The only known version is in Kipling’s handwriting on the flyleaf opposite the title page of his copy of Les noms des fleurs, by Gaston Bonnier, published in Paris in around 1910. Thomas Pinney notes in 2013 (p. 2295) that this copy had been at Bateman’s but was not to be found, and that his transcription, which we have used, is taken from a very faint Xerox copy (KP 24/11 in the University of Sussex Special Collections), hence various uncertainties in the text.
We have taken the liberty of making a change in Pinney’s text, substituting ‘Poppies’ for ‘Pop’ in line 2.
In his motoring Diary for May 18th 1923 Kipling refers to ‘playing a little over my Botanic nonsense – the Culpepper Pastiche’, when he and Carrie were at Dijon on their way up from the south of France.
We believe that this ‘Culpepper Pastiche’ resulted in this poem. See an article written by Dr. Gillian Sheehan on “Kipling and Gardening”, which appeared in KJ 264 for December 1992. She writes:
Kipling had found a little booklet on the names of flowers, written in French by Gaston Bonnier (1853-1922) who had been Professor of Botany at the Sorbonne. Kipling must have enjoyed it, for he wrote on the back cover forty lines of verse —never published – beginning, “The Buttercup and the Berberis . . .”, and running pleasantly on through nearly a hundred plant names.
There is some uncertainty over the date it was written, in that Gillian Sheehan associates the writing of the poem with the Carrington version of Carrie’s diaries, dated 6 April 1923, whereas Pinney says that the copy of Les Noms des Fleurs reproduces a date on the flyleaf Monte Carlo / Ap. 26 and he therefore gives a tentative date of 1926 for the poem’s writing.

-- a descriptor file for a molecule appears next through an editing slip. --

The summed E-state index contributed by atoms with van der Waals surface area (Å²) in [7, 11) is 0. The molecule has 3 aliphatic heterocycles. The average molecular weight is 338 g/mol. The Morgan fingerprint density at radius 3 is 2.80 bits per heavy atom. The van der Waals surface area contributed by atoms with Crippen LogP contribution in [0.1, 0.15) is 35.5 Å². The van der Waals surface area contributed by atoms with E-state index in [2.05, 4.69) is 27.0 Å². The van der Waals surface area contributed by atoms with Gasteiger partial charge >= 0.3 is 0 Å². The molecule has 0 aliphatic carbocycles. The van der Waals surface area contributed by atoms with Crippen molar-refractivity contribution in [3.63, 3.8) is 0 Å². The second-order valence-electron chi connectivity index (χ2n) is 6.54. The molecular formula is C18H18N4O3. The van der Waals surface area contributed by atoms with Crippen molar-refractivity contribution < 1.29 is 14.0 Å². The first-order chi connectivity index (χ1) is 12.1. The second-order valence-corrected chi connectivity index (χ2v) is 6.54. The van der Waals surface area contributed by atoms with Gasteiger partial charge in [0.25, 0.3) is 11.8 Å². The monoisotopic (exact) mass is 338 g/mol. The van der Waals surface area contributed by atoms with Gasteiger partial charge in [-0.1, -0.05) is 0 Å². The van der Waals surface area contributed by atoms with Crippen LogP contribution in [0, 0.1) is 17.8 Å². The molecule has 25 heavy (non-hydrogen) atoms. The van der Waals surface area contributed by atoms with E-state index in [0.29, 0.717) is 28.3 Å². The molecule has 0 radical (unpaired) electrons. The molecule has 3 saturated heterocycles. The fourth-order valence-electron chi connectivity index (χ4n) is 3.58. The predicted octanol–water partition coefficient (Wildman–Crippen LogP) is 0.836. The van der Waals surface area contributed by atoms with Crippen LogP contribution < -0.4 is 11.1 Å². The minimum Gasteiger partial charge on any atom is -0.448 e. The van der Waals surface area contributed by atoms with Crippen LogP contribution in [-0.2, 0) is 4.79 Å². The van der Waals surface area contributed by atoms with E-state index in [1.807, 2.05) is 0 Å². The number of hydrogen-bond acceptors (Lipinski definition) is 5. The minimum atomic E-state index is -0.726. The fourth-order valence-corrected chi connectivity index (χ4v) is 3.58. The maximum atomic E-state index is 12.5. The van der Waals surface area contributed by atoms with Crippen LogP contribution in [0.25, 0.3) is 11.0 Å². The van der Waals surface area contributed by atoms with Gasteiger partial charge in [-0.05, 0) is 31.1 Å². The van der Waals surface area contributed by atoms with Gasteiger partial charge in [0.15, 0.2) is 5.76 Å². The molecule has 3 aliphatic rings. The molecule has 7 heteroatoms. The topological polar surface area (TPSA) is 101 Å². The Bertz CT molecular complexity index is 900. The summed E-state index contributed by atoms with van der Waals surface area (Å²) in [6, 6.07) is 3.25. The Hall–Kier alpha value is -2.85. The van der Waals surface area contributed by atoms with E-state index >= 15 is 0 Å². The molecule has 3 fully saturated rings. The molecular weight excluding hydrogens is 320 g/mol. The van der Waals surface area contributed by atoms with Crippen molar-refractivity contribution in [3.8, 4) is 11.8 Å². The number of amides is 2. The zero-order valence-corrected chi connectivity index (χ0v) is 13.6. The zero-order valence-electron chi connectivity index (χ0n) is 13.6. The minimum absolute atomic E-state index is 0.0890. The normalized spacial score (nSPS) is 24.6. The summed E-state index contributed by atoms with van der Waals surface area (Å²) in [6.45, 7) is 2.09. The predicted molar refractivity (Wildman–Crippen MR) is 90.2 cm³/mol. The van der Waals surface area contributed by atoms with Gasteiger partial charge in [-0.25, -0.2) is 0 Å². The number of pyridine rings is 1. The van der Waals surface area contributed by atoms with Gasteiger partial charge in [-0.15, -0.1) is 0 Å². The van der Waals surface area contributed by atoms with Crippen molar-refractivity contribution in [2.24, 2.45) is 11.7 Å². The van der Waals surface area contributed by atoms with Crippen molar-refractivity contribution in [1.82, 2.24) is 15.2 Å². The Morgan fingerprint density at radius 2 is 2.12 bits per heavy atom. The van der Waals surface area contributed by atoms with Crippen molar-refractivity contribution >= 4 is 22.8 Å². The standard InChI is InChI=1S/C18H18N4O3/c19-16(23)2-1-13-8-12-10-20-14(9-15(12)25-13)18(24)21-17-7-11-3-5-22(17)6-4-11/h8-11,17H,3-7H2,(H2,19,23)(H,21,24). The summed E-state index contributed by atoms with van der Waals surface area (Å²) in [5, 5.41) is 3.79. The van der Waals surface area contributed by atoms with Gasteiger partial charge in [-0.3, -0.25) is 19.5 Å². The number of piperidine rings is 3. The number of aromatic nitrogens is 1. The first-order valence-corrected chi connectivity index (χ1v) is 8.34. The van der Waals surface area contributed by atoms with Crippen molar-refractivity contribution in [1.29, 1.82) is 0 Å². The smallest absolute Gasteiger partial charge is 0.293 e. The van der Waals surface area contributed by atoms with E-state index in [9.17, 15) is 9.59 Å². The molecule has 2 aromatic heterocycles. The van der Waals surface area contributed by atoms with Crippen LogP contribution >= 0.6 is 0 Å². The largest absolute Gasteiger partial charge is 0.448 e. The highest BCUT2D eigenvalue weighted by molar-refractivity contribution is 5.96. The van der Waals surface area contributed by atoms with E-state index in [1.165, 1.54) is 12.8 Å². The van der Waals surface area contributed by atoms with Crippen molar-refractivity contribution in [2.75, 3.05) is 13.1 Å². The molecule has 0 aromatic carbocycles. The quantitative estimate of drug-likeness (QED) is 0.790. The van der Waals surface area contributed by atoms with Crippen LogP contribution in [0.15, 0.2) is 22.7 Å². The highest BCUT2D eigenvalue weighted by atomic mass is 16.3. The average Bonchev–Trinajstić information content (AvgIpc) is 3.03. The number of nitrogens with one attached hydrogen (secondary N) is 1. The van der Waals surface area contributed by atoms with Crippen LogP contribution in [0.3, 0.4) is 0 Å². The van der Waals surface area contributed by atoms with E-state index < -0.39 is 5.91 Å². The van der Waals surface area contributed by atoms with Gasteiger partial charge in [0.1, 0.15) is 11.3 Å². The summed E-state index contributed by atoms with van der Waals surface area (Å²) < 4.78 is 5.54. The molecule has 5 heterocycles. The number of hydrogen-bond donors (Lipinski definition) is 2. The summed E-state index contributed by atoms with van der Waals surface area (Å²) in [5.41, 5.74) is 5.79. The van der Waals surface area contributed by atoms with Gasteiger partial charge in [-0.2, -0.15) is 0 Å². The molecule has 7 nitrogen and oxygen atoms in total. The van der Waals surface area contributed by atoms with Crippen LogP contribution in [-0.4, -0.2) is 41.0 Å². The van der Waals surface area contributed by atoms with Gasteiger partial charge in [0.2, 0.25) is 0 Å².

Although the Kiplings were in Toulon when Carrie’s 1923 entry was made, they stayed at Monte Carlo in both 1923 and 1926. From the later reference to the ‘Culpepper Pastiche’ in the 1923 entry for their overnight stay at Dijon, we wonder whether the photocopy date was not clear-cut (Pinney says it was faint in places), and suspect the poem at least had its inception in 1923. It may be, of course, that Ap. 26 refers to the 26th of April rather than April 1926.
Kipling was particularly fond of gardening, and of wild flowers. See also the rest of Dr Sheehan’s article in KJ264, and George Engle’s notes on “A Doctor of Medicine”, in which the great 17th Century herbalist Nicholas Culpeper (left) is the central figure.
Also Alastair Wilson’s notes on “Leaves from a Winter Notebook” in which Kipling expresses his pleasure in the wild flowers of New England, with names like Solomon’s Seal, Dutchman’s Breeches, and Quaker-Ladies, during his time in Vermont in the 1890s. He was a connoisseur of strange names with roots in the past.
©Alastair Wilson 2019 All rights reserved